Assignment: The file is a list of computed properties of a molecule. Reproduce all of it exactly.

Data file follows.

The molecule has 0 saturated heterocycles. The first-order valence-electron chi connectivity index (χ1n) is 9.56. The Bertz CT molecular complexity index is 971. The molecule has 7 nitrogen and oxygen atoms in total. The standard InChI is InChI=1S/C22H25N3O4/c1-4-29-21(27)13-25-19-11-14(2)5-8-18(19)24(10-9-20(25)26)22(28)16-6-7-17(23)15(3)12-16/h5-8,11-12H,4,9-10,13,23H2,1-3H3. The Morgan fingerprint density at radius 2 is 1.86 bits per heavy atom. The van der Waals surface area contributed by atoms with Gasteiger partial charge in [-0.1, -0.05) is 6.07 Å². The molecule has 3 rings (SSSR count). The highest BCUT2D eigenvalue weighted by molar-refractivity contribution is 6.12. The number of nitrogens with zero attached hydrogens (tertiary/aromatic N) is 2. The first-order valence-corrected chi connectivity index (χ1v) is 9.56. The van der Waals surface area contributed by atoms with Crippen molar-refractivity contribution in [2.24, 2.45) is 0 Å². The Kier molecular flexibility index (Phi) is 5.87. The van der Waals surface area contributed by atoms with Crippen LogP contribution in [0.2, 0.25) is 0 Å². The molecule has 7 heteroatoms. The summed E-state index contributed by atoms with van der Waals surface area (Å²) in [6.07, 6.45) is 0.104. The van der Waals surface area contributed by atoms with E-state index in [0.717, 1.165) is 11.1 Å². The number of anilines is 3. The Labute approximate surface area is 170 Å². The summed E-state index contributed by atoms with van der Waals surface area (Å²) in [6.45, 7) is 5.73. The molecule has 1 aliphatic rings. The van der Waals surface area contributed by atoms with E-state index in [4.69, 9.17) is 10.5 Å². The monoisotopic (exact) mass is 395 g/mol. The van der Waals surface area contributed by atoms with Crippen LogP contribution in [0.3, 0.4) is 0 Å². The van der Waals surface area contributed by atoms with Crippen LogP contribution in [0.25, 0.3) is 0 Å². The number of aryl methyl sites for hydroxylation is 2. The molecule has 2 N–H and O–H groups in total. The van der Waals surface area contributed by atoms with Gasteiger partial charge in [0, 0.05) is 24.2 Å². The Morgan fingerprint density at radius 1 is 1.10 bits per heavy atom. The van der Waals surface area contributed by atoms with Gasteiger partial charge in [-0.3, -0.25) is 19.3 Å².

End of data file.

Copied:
The molecule has 0 saturated heterocycles. The first-order valence-electron chi connectivity index (χ1n) is 9.56. The Bertz CT molecular complexity index is 971. The molecule has 7 nitrogen and oxygen atoms in total. The standard InChI is InChI=1S/C22H25N3O4/c1-4-29-21(27)13-25-19-11-14(2)5-8-18(19)24(10-9-20(25)26)22(28)16-6-7-17(23)15(3)12-16/h5-8,11-12H,4,9-10,13,23H2,1-3H3. The Morgan fingerprint density at radius 2 is 1.86 bits per heavy atom. The van der Waals surface area contributed by atoms with Gasteiger partial charge in [-0.1, -0.05) is 6.07 Å². The molecule has 3 rings (SSSR count). The highest BCUT2D eigenvalue weighted by molar-refractivity contribution is 6.12. The number of nitrogens with zero attached hydrogens (tertiary/aromatic N) is 2. The first-order valence-corrected chi connectivity index (χ1v) is 9.56. The van der Waals surface area contributed by atoms with Crippen molar-refractivity contribution in [2.24, 2.45) is 0 Å². The Kier molecular flexibility index (Phi) is 5.87. The van der Waals surface area contributed by atoms with Crippen LogP contribution in [0.2, 0.25) is 0 Å². The molecule has 7 heteroatoms. The summed E-state index contributed by atoms with van der Waals surface area (Å²) in [6.07, 6.45) is 0.104. The van der Waals surface area contributed by atoms with E-state index in [0.717, 1.165) is 11.1 Å². The number of anilines is 3. The Labute approximate surface area is 170 Å². The summed E-state index contributed by atoms with van der Waals surface area (Å²) in [6.45, 7) is 5.73. The molecule has 1 aliphatic rings. The van der Waals surface area contributed by atoms with E-state index in [4.69, 9.17) is 10.5 Å². The monoisotopic (exact) mass is 395 g/mol. The van der Waals surface area contributed by atoms with Crippen LogP contribution in [0.3, 0.4) is 0 Å². The van der Waals surface area contributed by atoms with Crippen LogP contribution in [0.25, 0.3) is 0 Å². The number of aryl methyl sites for hydroxylation is 2. The molecule has 2 N–H and O–H groups in total. The van der Waals surface area contributed by atoms with Gasteiger partial charge in [0, 0.05) is 24.2 Å². The Morgan fingerprint density at radius 1 is 1.10 bits per heavy atom. The van der Waals surface area contributed by atoms with Gasteiger partial charge in [-0.3, -0.25) is 19.3 Å².